Blog posts with the tag: "Edinburgh"

Gravestone in Greyfriar's Kirk

Gravestone in Greyfriar’s Kirk


On the second day we seemed to spend a long time searching for the elusive Gallery of Modern Art, which is quite a walk away from Prince’s Street. My mum ended up asking two different people for directions while I squinted begrudgingly at my unhelpful map (I am really stubborn about asking for help and try to do everything myself, which is silly, I know). Eventually we got there and of course the first thing we did was have coffee and cheesy, herby scones with butter.


I was intent in visiting this gallery, and indeed it was the main reasoning behind my visit to Edinburgh, other than the fact that my novel is set in Scotland. The reason being because of the exhibition called Witches and Wicked Bodies (it ends November 1st though so anyone interested had better hurry). This was quite an extensive collection and showed many famous paintings that I had heard of before, such as John William Waterhouse’s exquisite The Magic Circle (indeed, one of my favourite painters; magic and myth were a constant subject of his paintings). The first few rooms showed mainly grotesque woodcuts of old naked crones with drooping breasts, wild hair and whiskered chins such as Albrecht Durer’s Die Hexe and they often lacked any feminine facial features at all, such as in Henry Fuseli’s Three Weird Sisters from Macbeth. This was the most common way in which the witches were portrayed and fuelled the belief that they were vile hags, sexual predators and that they cavorted with the devil. The only other representation of these women was the polar opposite; of radiant young beauties as depicted by Waterhouse and Frederick Sandys. My mum wondered aloud where all the paintings were of the classic witch with a pointed hat and green skin – but this was more of a twentieth century stereotype created by film studios and the commercialisation of Halloween. I suspect the movie version of The Wizard of Oz had something to do with it.


That evening, we had yummy fish and chips Deacon Brodie’s Tavern, named after William Brodie, one of  the inspirations behind Robert Louis Stevenson’s The Strange Case of Dr Jekyll and Mr Hyde. Fantastic food served there and had the cranachan for pudding, another Scottish dish, which was delicious. Then we embarked on another underground adventure, this time visiting The Real Mary King’s Close. This was a close, like many of the others still seen today running down either side of the High Street but is now underground, along with what seemed like a labyrinthine array of rooms and corridors (the tour only took us around a small part of it, I believe, as we passed many closed-off areas). The close was covered up when the City Chambers were built over it, because when the city was walled, yet expanding, the only places they could build were up or down. We really enjoyed this tour, and although there were only a  few ghostly tales thrown in, it was interesting to hear how cramped and horrific the conditions were back then.


Greyfriar's Kirk

Greyfriar’s Kirk


A Wee Bit of Live Music


Edinburgh Cafe


A Selection of Scottish Children’s Books


Greyfriar’s Bobby


On our final day in Edinburgh, we visited Holyrood Palace (just from the outside), ate haggis yet again and had an amazing Eton mess cheesecake at the World’s End Pub, plus made our way around Greyfiar’s Kirk to see the grave and statue of little Greyfriar’s Bobby. Final stop was at the Writers’ Museum which is dedicated to the three great Scottish writers Robert Burns, Walter Scott and Robert Louis Stevenson. Much is made of the men’s lives and travels and there are portraits and personal objects belonging to the writers.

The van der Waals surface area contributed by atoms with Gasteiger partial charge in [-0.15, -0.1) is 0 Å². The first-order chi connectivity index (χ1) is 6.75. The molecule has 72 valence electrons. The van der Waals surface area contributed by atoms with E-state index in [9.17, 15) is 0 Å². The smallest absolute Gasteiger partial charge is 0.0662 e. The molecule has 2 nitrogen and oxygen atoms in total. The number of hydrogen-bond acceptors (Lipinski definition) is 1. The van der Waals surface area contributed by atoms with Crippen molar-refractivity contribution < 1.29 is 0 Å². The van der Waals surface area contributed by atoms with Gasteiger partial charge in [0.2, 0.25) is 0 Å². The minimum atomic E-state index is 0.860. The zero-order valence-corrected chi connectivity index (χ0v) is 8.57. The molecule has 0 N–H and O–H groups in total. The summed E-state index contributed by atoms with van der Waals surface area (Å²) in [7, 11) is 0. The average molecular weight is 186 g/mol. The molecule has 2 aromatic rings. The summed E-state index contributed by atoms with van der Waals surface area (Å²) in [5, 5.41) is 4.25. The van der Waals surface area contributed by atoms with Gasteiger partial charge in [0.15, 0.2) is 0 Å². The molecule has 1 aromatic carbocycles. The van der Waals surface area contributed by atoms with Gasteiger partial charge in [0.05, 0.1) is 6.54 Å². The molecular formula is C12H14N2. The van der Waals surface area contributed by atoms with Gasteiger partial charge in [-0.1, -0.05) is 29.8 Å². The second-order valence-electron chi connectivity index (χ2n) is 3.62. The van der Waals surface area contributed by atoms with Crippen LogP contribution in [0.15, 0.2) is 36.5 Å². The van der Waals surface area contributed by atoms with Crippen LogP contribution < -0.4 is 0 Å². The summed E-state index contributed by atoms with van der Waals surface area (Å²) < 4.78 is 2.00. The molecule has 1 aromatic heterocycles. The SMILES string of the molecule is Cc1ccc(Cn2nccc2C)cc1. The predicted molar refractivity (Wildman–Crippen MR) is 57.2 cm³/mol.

We had a wonderful time, and I got plenty of writing inspiration. I wish we had had time to see the Mary Queen of Scots exhibition at the National Museum of Scotland, the Edinburgh Dungeons and much more, but I’m sure I’ll return to Auld Reekie soon enough.

One of the many closes

One of the many closes


The first night in Edinburgh I had booked us in for one of the many ghost tours that frequent the streets. We used the Mercat tour called Doomed, Dead and Buried and our hooded guide, Faith led us into many of the locations from the capital’s rich and dark history. I love a good ghost tour – probably because from a young age I adored hearing spooky stories. I haven’t done many – in fact this is my fourth after doing the York ghost tour (again, one of many to choose from), the New Orleans Ghost tour and the London Haunted bus tour – all of which I highly recommend).


Night shot of St. Giles' Cathedral

Night shot of St. Giles’ Cathedral


*Apologies for the lack of pictures – my camera is new and I struggled with the night settings so none of them actually came out right, as you can see in this photo which is spoiled by dust particles (or are they ghostly orbs?).


As we were walking down one of the narrow closes, trying to see in the dark and enjoying being spooked out, my poor mum was the unfortunate victim of a pooping pigeon from up above. This is obviously nowhere as bad as the buckets of excrement that used to be flushed down the streets once upon a time, but my mum wasn’t particularly amused (although I was – and I had to clean it out with a tissue). Besides, I reminded her, being pooed on by a pigeon is supposed to be good luck and bring good fortune, so it’s not all bad (sidenote: I can’t actually recall if I have ever had good luck after being shat on by a generous bird – I just remember being pretty peeved, particularly when a pigeon did an epic splatter all over my dinner on my honeymoon).


One of the most exciting parts of the tour, and the part I was most anticipating, was seeing the underground vaults. Oh yeah, that’s another thing I love; subterranean spaces and abandoned places. I suppose it goes hand in skeletal hand with the fascination with ghost stories, the gothic and the supernatural.


If you want to know more about this fascinating part of Edinburgh’s history then I highly recommend this book . This is my first foray into reading about the Vaults, so I’m certainly no expert, but for a long time the area around the Royal Mile was walled- in to prevent English invaders. The city’s population was growing, especially due to immigration and the influx of people fleeing their homes due to the Highland Clearances and the Irish Potato famine (many of these people obviously chose to go further afield to places such as America, Canada,  Australia and New Zealand, but I can understand those not wanting to move far from home – I get homesick from Scotland and I’m only an hour’s flight away).